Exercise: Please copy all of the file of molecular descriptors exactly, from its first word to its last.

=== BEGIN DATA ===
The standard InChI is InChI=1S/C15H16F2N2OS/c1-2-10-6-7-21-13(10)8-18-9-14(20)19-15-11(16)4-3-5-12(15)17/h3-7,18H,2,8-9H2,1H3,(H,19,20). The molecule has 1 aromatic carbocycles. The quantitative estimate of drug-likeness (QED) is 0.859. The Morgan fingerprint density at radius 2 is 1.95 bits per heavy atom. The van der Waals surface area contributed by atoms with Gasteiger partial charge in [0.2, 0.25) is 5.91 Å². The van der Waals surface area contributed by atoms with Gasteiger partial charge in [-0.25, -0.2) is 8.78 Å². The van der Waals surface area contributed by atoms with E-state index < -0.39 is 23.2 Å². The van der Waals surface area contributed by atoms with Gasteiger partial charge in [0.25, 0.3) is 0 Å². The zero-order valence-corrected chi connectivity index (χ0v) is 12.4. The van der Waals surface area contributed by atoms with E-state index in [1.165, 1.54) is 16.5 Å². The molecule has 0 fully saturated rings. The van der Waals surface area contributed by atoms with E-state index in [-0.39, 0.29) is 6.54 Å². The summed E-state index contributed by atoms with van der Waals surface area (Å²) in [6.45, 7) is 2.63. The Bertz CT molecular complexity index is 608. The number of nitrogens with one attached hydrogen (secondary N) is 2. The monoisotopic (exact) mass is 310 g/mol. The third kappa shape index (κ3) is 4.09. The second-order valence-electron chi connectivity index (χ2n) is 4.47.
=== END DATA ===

The standard InChI is InChI=1S/C15H16F2N2OS/c1-2-10-6-7-21-13(10)8-18-9-14(20)19-15-11(16)4-3-5-12(15)17/h3-7,18H,2,8-9H2,1H3,(H,19,20). The molecule has 1 aromatic carbocycles. The quantitative estimate of drug-likeness (QED) is 0.859. The Morgan fingerprint density at radius 2 is 1.95 bits per heavy atom. The van der Waals surface area contributed by atoms with Gasteiger partial charge in [0.2, 0.25) is 5.91 Å². The van der Waals surface area contributed by atoms with Gasteiger partial charge in [-0.25, -0.2) is 8.78 Å². The van der Waals surface area contributed by atoms with E-state index < -0.39 is 23.2 Å². The van der Waals surface area contributed by atoms with Gasteiger partial charge in [0.25, 0.3) is 0 Å². The zero-order valence-corrected chi connectivity index (χ0v) is 12.4. The van der Waals surface area contributed by atoms with E-state index in [1.165, 1.54) is 16.5 Å². The molecule has 0 fully saturated rings. The van der Waals surface area contributed by atoms with E-state index in [-0.39, 0.29) is 6.54 Å². The summed E-state index contributed by atoms with van der Waals surface area (Å²) in [6.45, 7) is 2.63. The Bertz CT molecular complexity index is 608. The number of nitrogens with one attached hydrogen (secondary N) is 2. The monoisotopic (exact) mass is 310 g/mol. The third kappa shape index (κ3) is 4.09. The second-order valence-electron chi connectivity index (χ2n) is 4.47.